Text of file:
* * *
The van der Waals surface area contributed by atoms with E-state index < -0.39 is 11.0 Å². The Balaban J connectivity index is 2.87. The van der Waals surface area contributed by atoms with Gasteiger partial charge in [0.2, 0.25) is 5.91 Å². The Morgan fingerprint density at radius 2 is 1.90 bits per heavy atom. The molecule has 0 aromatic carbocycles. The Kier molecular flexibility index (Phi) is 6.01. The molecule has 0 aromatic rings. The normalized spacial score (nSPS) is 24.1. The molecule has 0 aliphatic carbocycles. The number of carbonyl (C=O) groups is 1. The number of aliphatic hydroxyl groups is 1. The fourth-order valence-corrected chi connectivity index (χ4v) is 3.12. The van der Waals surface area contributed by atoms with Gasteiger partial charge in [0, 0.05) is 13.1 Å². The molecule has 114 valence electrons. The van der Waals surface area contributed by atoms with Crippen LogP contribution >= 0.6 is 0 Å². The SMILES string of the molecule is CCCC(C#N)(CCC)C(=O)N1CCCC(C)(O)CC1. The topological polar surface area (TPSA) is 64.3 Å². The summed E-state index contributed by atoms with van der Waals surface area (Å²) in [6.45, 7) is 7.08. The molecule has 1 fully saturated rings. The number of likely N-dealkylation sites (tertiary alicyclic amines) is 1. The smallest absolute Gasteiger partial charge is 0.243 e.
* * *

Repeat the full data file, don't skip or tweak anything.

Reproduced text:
The van der Waals surface area contributed by atoms with E-state index < -0.39 is 11.0 Å². The Balaban J connectivity index is 2.87. The van der Waals surface area contributed by atoms with Gasteiger partial charge in [0.2, 0.25) is 5.91 Å². The Morgan fingerprint density at radius 2 is 1.90 bits per heavy atom. The molecule has 0 aromatic carbocycles. The Kier molecular flexibility index (Phi) is 6.01. The molecule has 0 aromatic rings. The normalized spacial score (nSPS) is 24.1. The molecule has 0 aliphatic carbocycles. The number of carbonyl (C=O) groups is 1. The number of aliphatic hydroxyl groups is 1. The fourth-order valence-corrected chi connectivity index (χ4v) is 3.12. The van der Waals surface area contributed by atoms with Gasteiger partial charge in [0, 0.05) is 13.1 Å². The molecule has 114 valence electrons. The van der Waals surface area contributed by atoms with Crippen LogP contribution >= 0.6 is 0 Å². The SMILES string of the molecule is CCCC(C#N)(CCC)C(=O)N1CCCC(C)(O)CC1. The topological polar surface area (TPSA) is 64.3 Å². The summed E-state index contributed by atoms with van der Waals surface area (Å²) in [6.45, 7) is 7.08. The molecule has 1 fully saturated rings. The number of likely N-dealkylation sites (tertiary alicyclic amines) is 1. The smallest absolute Gasteiger partial charge is 0.243 e.